Ten billion people – the global population projected by 2050… With many people enjoying longer lives, the services required by healthcare organisations and governments are having to radically adapt. Today’s patients are well informed, proactive and above all connected. So, how will this play out in Africa?
Africa faces its own unique challenges, with most of the population still living in poverty, a lack of adequate government funding, inefficient pharmaceutical supplies and distribution and a shortage of professional healthcare skills and infrastructure. Not only is communicable disease still a major issue in Africa, non-communicable disease is fast on the rise with the ever growing middle class.
Healthcare stakeholders including doctors, patients, pharmaceuticals and medical laboratory often do not have access to the right information at the right time to effectively drive proactive management, tracking and monitoring of Africa’s health. To deliver continued improvements to Africa’s beleaguered healthcare environment, healthcare has to be holistically transformed, with technology and digitisation playing a vital role.
Like elsewhere in the world, Africa will undoubtedly benefit from a healthcare network that efficiently connects patients, doctors, health insurance, pharmaceutical, pathology labs and governments. This vision is no mean feat. It would require significantly changing how healthcare services are provided with the goal of having a complete digitised patient record.
A complete personalised patient record which consolidates clinical and administrative data in a single integrated place requires an investment in healthcare technology, resources, skills and its usage. Many healthcare facilities in Africa find it difficult to employ medically trained staff to cope with the high demands of patient care, because once trained many opt to work in other markets with better working conditions and salaries.
According to Charmaine Odendaal, Healthcare Industry Lead at SAP Africa:, “Across the globe, healthcare facilities are faced with the challenge of escalating volumes of data, yet they have insufficient if not zero access to the medical insights that this data could provide in delivering accurate patient care. There is huge potential to change this scenario. A connected health platform has the capability to link quality clinical and patient information to produce medical insights that can be used for proactive patient care across healthcare facilities.”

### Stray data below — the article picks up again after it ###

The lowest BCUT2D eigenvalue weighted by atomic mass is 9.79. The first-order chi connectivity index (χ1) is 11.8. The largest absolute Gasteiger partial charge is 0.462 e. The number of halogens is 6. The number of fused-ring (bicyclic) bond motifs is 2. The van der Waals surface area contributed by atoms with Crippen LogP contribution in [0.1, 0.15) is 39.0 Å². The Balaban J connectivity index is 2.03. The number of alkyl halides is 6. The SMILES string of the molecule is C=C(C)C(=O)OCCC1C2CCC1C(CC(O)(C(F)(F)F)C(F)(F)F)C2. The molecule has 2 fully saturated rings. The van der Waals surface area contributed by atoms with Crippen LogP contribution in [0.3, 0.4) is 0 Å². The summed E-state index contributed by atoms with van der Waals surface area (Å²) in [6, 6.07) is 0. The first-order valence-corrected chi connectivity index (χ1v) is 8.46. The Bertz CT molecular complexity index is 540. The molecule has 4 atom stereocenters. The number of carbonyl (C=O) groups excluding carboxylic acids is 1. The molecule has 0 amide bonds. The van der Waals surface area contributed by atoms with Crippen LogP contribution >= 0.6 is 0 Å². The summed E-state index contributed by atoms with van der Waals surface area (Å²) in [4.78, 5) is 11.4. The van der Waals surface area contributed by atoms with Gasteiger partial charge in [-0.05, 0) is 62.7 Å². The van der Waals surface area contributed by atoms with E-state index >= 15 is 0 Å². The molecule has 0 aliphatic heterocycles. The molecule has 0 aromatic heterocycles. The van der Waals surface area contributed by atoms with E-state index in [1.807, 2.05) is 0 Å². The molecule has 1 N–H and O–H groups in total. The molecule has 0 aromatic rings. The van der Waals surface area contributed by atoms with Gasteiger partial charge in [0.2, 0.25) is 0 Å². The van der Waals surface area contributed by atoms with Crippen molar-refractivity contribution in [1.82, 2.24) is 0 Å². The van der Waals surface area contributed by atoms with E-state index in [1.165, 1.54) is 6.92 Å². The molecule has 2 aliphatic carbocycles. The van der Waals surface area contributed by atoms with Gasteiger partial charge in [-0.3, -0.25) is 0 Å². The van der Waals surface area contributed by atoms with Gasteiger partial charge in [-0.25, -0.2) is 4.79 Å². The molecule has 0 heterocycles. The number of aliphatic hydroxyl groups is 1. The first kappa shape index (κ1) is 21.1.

The search is still on for an ideal healthcare system that provides access to affordable, high-quality healthcare for all and Africa is not alone in this journey. SAP, As market leader in enterprise application software, is making a significant investment in healthcare through innovative technologies such as SAP Health Engagement and SAP Connected Health to empower healthcare professionals and organisations to deliver quality personalised patient care.
Healthcare technology is becoming a key enabler to solving the delivery of healthcare services – from chronic health monitoring, disease tracking and hospital administration, billing and managing medical supplies of equipment’s and drugs. Africa needs a healthy population to grow its economy and overcome its many socio economics challenges and healthcare delivery should remain cost effective without compromising quality. Through a connected health platform, patients and their doctors can contribute to shaping the healthcare industry in such a way that population health can be positively impacted.
With the adoption of innovation technologies such as mobile disease tracking, remote diagnoses of patients with the help of technology, clinical insights, integrated medical business process and connected healthcare network facilities software, Africa could deliver a quality and affordable patient care for all.